harsh, commanding.

" Anybody hurt ? " Tim Gorman, the voice of age,
but otherwise steady. One could sense, somehow, that
he sat rigid in his chair, with both hands on his cane.

" It s me," called Tom, the motorman. " Head cut
a little, arm bruised. Nothing bad."

"Gail?" Allison again.

" Yes." Clear voiced, with the courage which has no
sex.

"Mrs. Teasdale? Mrs. Fosland?"

Both all right, one a trifle sharp of voice, the other
nervous.

"Ted? Doctor Boyd?" and so through the list.
Everybody safe.



THE SURVIVAL OF THE FITTEST 145

" It is an accidental blast," said the voice of Alli
son. He had figured that a concise statement of just
what had happened might expedite organisation. " We
are below the Farmount Ridge, over a hundred feet
deep, and the tube has caved in on us. There must be
no waste of exertion. Don t move until I find what
electrical dangers there are."

They obeyed his admonition not to move, even tcr the
extent of silence ; for there was an instinct that Al
lison might need to hear minutely. He made his way
into the front compartment, he called the chief engineer.
There was a clanking of the strange looking implements
on the floor of the car. A match flared up, and showed
the pale face of the engineer bending over.

" No matches," ordered Allison. " We may need the
oxygen."

He and the engineer made their way back into the
parlour compartment. They took up the door of the
motor well in the floor, and in a few minutes they re
placed it. From the sounds they seemed remarkably
clumsy.

" That much is lucky," commented Allison. " The
next thing is to dig."

They were quiet a moment.

" In front or behind? " wondered the engineer.

Again a pause.

" In front," decided Allison. " The explosion came
from that direction, and has probably shaken down more
of the soil there than behind, but it s solid clay in the
rear, and further out."

Gail felt the rector s hand suddenly leave her ov/n.
It had been wonderfully comforting there in the dark;
so firm and warm and steady. He had not talked much
to her, just a few reassuring words, in that low, melodi-



146 THE BALL OF FIRE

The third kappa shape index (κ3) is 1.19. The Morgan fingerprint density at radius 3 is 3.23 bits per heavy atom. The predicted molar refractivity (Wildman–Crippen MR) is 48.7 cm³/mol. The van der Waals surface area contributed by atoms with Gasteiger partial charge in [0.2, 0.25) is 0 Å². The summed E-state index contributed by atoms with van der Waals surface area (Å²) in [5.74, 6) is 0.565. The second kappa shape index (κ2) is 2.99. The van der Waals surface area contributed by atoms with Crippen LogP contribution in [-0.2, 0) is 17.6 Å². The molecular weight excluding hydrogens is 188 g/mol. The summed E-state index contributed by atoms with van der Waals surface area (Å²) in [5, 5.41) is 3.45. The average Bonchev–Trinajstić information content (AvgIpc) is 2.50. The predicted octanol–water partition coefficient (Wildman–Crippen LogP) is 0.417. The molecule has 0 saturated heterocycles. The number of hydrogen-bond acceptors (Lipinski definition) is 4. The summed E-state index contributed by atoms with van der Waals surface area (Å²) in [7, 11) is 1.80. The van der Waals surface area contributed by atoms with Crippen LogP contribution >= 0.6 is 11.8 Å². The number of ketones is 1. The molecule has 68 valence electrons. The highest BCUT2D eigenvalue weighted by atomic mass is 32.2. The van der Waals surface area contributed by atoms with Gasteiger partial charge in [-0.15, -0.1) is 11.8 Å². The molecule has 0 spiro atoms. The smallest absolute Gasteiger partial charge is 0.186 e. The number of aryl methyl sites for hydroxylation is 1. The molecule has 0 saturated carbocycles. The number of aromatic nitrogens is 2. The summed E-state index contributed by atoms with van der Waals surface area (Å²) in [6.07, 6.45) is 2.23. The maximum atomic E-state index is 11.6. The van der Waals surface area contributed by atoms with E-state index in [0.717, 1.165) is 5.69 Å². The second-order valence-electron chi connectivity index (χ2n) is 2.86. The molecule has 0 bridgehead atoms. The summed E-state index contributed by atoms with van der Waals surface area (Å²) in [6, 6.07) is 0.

ous voice, which thrilled her as did occasionally the
touch of Allison s hand, as did the eyes of Dick Rod-
ley. But she had received more strength from the voice
of Allison. He was big, Allison, a power, a force, a
spirit of command. She began, for the first time, to
comprehend his magnitude.

" What have we to dig with ? " The voice of the
Reverend Smith Boyd, and there was a note of eager
ness in it.

" The benches up in front here," yelled McCarthy,
and there was a ripping sound as he tore the seat from
one of them.

" Pardon me." It was the voice of the rector, up
in front.

" The balance of you sit down, and keep rested,"
ordered Allison, now also up in front. " McCarthy,
Boyd and I go first."

The long struggle began. The girls grouped to
gether in the back of the car, moving but very little,
for there was much broken glass about. Up in front
the three men could be heard making an opening into
the debris through the forward windows. They talked
a great deal, at first, strong, capable voices. They
were interfering with each other, then helping, com
bining their strength to move heavy stones and the like,
then they were silent, working independently, or in ef
fective unison.

Tim Gorman was the possessor of a phosphorescent-
faced watch, with twenty-two jewels on the inside and
a ruby on the winding stem, and he constituted him
self timekeeper.

" Thirty minutes," he called out. " It s our shift."